And yes, you can argue that at least they aren’t spending millions on cocaine and hookers and giant penis rockets, but the fact is that these amateur-hour grandstanding adventures have problematic effects. First, they use up resources that could have been better used elsewhere, and I don’t just mean the rich amateurs’ money, but other peoples’ money and time and human resources all devoted to trying to achieve liftoff for these vanity projects. Second, they have derailed important, useful conversations. Exhibit A: In the late 90s, we were talking a lot about authentic assessment and how to assess students in ways that would really mean something. But then accountability amateurs took over, and by the time Gates was helping force-feed Common Core to the masses, amateurs had shifted us over to “It doesn’t matter if it actually measures anything–what matters is that it generates numbers that can be compared across the country.”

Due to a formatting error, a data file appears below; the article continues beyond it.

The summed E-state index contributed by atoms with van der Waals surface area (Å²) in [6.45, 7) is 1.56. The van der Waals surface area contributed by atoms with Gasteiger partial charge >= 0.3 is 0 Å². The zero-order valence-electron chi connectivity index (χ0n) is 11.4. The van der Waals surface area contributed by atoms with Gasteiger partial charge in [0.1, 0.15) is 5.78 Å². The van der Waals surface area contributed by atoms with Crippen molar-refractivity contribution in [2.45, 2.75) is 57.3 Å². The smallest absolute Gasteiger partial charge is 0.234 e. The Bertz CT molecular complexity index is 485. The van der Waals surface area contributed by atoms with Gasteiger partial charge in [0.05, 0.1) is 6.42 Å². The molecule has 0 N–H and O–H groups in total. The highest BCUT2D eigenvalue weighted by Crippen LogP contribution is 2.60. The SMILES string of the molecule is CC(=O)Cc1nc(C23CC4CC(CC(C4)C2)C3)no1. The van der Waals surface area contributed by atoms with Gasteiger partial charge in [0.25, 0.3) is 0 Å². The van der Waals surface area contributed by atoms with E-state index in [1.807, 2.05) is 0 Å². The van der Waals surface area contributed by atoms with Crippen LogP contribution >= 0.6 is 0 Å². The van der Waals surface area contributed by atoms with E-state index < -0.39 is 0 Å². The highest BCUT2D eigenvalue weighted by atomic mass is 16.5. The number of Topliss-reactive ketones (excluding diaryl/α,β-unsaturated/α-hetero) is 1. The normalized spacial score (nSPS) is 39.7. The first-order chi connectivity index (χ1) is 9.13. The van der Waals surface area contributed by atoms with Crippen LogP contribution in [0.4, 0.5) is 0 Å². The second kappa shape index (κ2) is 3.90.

As an educator, I have to ask– why can’t Billy and Mark learn? Are their personal circumstances interfering? Is it family of origin issues? Do they have special needs that aren’t being met? 

And more importantly, how can they possibly work on a system for helping other people learn when they cannot even learn themselves? We need to figure out how to bridge this billionaire learning gap, and soon, before they launch another project.

elaine
August 18, 2021

Original source: http://feedproxy.google.com/~r/NEPC-Blogs/~3/2AdOASLNJcM/can-we-close